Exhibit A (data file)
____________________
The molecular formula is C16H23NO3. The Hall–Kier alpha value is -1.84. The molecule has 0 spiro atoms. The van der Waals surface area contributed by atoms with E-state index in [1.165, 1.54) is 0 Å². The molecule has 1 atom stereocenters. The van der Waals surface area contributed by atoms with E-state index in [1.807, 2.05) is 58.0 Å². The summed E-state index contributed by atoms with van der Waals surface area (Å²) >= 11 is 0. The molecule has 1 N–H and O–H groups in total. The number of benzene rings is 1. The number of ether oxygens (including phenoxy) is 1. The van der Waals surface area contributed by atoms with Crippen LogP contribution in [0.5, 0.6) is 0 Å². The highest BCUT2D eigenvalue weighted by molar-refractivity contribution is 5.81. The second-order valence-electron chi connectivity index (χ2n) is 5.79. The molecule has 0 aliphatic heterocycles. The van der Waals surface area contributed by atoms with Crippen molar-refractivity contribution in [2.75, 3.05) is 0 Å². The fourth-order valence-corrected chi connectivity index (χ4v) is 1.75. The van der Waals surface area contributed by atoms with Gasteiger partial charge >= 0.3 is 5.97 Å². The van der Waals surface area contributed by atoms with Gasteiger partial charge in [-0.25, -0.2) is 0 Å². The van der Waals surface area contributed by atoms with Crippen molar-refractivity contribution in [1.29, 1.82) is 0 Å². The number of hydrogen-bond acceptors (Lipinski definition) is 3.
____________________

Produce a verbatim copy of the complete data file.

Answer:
The molecular formula is C16H23NO3. The Hall–Kier alpha value is -1.84. The molecule has 0 spiro atoms. The van der Waals surface area contributed by atoms with E-state index in [1.165, 1.54) is 0 Å². The molecule has 1 atom stereocenters. The van der Waals surface area contributed by atoms with E-state index in [1.807, 2.05) is 58.0 Å². The summed E-state index contributed by atoms with van der Waals surface area (Å²) >= 11 is 0. The molecule has 1 N–H and O–H groups in total. The number of benzene rings is 1. The number of ether oxygens (including phenoxy) is 1. The van der Waals surface area contributed by atoms with Crippen LogP contribution in [0.5, 0.6) is 0 Å². The highest BCUT2D eigenvalue weighted by molar-refractivity contribution is 5.81. The second-order valence-electron chi connectivity index (χ2n) is 5.79. The molecule has 0 aliphatic heterocycles. The van der Waals surface area contributed by atoms with Crippen molar-refractivity contribution in [2.75, 3.05) is 0 Å². The fourth-order valence-corrected chi connectivity index (χ4v) is 1.75. The van der Waals surface area contributed by atoms with Gasteiger partial charge >= 0.3 is 5.97 Å². The van der Waals surface area contributed by atoms with Gasteiger partial charge in [-0.25, -0.2) is 0 Å². The van der Waals surface area contributed by atoms with Crippen molar-refractivity contribution in [1.29, 1.82) is 0 Å². The number of hydrogen-bond acceptors (Lipinski definition) is 3.